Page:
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Temer offers amnesty, erasing up to $2.1 billion in environmental crime fines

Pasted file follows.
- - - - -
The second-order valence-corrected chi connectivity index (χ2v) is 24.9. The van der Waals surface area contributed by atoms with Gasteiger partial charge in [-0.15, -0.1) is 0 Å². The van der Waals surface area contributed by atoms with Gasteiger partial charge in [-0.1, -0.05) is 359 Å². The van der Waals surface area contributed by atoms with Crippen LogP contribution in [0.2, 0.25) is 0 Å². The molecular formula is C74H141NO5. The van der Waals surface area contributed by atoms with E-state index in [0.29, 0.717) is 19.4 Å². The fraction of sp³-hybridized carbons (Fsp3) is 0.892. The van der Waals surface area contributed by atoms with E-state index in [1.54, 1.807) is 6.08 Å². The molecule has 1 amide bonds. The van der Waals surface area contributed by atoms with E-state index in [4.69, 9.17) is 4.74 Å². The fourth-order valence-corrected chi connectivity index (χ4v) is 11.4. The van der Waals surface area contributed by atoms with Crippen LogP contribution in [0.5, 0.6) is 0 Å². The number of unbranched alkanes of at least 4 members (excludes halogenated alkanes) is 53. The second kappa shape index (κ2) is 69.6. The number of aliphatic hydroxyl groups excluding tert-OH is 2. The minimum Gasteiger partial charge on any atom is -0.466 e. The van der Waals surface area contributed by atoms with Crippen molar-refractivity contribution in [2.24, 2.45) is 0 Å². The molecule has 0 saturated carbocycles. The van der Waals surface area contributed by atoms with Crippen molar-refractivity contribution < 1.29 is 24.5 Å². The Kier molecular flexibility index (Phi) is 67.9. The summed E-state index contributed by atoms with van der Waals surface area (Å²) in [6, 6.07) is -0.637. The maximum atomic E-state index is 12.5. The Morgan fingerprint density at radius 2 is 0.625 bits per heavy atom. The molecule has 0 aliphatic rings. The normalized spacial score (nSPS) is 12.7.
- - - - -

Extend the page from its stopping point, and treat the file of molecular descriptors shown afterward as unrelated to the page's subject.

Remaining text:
Guarani Kaiowa Indians demonstrate in support of their ancestral land rights. The banner reads: Enough foot-dragging, We urgently demand the demarcation of our lands.” President Temer has done nothing to meet the Indians’ demand for land demarcation as guaranteed under the 1988 Brazilian Constitution; now instead he has offered amnesty for a large percentage of the environmental fines owed by some of the farmers and ranchers who occupied their territory. Photo by Ruy Sposati / CIMI The state of Mato Grosso do Sul has its share of serious environmental problems, with many of its waterways heavily silted and large land areas deforested. It is also the locale for one of country’s most enduring indigenous conflicts: the demoralized but tenacious Guarani Kaiowa — forced to squat on roadsides next to fences erected by cattle ranchers to keep them off their ancestral territory — have one of the world’s highest suicide rates. Those cattle ranchers have a powerful political voice, through the rural caucus (bancada ruralista), the biggest lobby in Congress, which dutifully represents their interests. It was this consideration that appears to have caused President Michel Temer last week to choose the city of Miranda in Mato Grosso do Sul as the place to announce a new national policy forgiving fines imposed on farmers for illegally clearing forest and committing other environmental crimes as they occupy land to turn into ranches. IBAMA, the nation’s environmental agency, regularly imposes fines, often after meticulous and dangerous investigations for environmental crimes, but the vast…

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